Public Services

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2006 National Delegate Conference
28 February 2006
Carried as Amended

The government’s reform agenda for public services is being rolled out at an alarming rate and will radically and irreversibly change the provision and management of public services.

Issues and proposals of concern include:

1)in health:

a)proposals to re-organise strategic health authorities and fundamentally primary care trusts (PCTs) as part of ‘Commissioning a Patient led NHS’. This is to ensure that PCTs become much more commissioners of services rather than providers;

b)the proposals to reform community health and care services which will allow private companies to run GP practices in deprived areas short of doctors and surgeries to be built under a modified form of private finance initiative (PFI);

c)the requirement for National Health Service trusts to eradicate financial deficits has resulted in cuts of £750 million in the current financial year;

d)the proposal for all trusts, including ambulance trusts, to achieve foundation status;

2)in education, the conditions attached to the Building Schools for the Future programme, promotion of academies and proposals in the Education White Paper for trust schools and a reduced role for local education authorities;

3)the proposal to introduce commissioning and contestability into the probation service and an expanding private sector involvement in building and operating prisons;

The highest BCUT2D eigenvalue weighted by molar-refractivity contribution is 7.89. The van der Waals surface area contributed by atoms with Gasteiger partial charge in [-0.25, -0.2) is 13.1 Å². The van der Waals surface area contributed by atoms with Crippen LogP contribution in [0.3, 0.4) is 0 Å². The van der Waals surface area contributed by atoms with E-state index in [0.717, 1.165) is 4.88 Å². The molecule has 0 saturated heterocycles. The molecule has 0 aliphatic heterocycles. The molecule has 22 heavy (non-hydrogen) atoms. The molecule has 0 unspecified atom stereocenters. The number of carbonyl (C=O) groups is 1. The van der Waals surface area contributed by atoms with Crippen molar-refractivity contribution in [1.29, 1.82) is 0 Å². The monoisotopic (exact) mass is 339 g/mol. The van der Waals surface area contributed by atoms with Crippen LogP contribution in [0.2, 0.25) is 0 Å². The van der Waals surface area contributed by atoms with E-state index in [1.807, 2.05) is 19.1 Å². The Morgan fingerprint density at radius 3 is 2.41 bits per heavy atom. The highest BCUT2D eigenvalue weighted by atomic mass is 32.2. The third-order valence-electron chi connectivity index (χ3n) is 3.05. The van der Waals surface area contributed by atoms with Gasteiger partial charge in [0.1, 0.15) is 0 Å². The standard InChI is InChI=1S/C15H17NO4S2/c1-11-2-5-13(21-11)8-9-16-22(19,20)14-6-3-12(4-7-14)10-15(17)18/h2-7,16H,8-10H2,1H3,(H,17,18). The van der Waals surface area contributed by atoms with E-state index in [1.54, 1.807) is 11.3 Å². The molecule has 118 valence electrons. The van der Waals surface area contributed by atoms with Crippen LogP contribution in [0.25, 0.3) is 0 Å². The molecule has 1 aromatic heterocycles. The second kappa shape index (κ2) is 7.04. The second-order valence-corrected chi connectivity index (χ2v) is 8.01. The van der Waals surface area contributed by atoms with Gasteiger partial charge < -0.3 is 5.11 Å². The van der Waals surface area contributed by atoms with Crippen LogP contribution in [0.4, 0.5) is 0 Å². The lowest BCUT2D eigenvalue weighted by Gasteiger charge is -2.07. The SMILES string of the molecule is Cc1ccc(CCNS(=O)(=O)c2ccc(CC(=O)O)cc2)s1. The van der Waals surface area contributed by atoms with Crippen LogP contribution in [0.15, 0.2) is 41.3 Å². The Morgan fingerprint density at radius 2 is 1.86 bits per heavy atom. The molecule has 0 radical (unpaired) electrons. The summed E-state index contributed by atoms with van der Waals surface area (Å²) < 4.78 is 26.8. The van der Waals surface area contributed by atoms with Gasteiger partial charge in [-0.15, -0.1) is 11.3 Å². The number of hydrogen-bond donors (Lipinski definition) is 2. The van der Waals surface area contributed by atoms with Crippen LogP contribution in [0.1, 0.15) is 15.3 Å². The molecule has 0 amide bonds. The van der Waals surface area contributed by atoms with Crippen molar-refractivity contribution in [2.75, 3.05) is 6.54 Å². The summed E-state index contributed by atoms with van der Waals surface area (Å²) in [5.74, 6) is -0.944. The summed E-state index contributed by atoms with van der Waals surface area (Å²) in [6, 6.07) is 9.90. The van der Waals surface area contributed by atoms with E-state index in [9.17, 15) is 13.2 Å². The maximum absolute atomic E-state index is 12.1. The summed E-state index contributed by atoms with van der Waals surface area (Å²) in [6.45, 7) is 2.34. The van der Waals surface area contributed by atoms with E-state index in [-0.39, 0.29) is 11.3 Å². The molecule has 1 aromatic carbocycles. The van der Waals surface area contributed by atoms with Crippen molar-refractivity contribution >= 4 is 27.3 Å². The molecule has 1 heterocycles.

4)in local government, budgetary pressures, the requirement to deliver two and a half per cent year on year efficiency savings, and to deliver best value are resulting in increased focus on procurement and consideration of alternative providers of services such as arms length companies.

The Labour government has embraced the neo-liberal agenda and is promoting and seeking to extend this within Europe, through the European Union Services Directive and globally through General Agreement on Trade in Services.

Co-operation between trade unions, MPs and other activists has resulted in some concessions, but the modernisation agenda based on neo-liberal principles is basically unchallenged.

Conference recognises the next period of this Labour government could result in fundamental change and restructuring of public services.


i)welcomes the relaunch of the Positively Public campaign and the emphasis on establishing an alternative agenda for public service provision based on principles of democratic accountability, direct provision and social justice;

ii)calls for a co-ordinated cross service group campaign strategy at national, regional and local level which challenges the neo-liberal agenda and develops and promotes an alternative;

iii)supports the establishing of local and regional campaigns to defend public services from cuts and privatisation;

iv)encourages branches to establish alliances with community and user groups, and other trade unions, to defend services and promote an alternative agenda;

v)recognises a commitment to action including lobbies, rallies, demonstrations and lawful industrial action to defend jobs and services and oppose privatisation is essential at all levels and should be central to the campaign strategy;

vi)encourages branches and regions to twin with trade union bodies in Europe and participate in European activity to strengthen the global opposition in neo-liberalism.